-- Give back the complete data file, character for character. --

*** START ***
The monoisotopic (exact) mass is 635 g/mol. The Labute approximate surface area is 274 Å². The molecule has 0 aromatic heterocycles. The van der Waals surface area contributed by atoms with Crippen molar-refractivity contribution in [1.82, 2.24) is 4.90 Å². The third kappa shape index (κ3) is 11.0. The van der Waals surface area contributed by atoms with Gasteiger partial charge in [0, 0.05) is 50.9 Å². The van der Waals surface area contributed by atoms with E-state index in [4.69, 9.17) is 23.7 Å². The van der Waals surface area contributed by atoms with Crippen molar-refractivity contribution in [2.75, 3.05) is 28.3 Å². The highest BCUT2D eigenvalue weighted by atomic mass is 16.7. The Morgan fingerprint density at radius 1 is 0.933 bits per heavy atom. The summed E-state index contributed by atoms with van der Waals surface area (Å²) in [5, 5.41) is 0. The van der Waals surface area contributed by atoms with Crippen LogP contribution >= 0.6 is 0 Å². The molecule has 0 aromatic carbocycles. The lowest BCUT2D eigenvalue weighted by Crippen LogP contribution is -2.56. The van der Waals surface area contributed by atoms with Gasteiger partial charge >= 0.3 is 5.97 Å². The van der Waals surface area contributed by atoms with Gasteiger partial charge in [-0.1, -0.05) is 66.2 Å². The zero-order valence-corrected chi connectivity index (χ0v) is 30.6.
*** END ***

The monoisotopic (exact) mass is 635 g/mol. The Labute approximate surface area is 274 Å². The molecule has 0 aromatic heterocycles. The van der Waals surface area contributed by atoms with Crippen molar-refractivity contribution in [1.82, 2.24) is 4.90 Å². The third kappa shape index (κ3) is 11.0. The van der Waals surface area contributed by atoms with Gasteiger partial charge in [0, 0.05) is 50.9 Å². The van der Waals surface area contributed by atoms with E-state index in [4.69, 9.17) is 23.7 Å². The van der Waals surface area contributed by atoms with Crippen molar-refractivity contribution in [2.75, 3.05) is 28.3 Å². The highest BCUT2D eigenvalue weighted by atomic mass is 16.7. The Morgan fingerprint density at radius 1 is 0.933 bits per heavy atom. The summed E-state index contributed by atoms with van der Waals surface area (Å²) in [5, 5.41) is 0. The van der Waals surface area contributed by atoms with Crippen LogP contribution >= 0.6 is 0 Å². The molecule has 0 aromatic carbocycles. The lowest BCUT2D eigenvalue weighted by Crippen LogP contribution is -2.56. The van der Waals surface area contributed by atoms with Gasteiger partial charge >= 0.3 is 5.97 Å². The van der Waals surface area contributed by atoms with Gasteiger partial charge in [-0.1, -0.05) is 66.2 Å². The zero-order valence-corrected chi connectivity index (χ0v) is 30.6.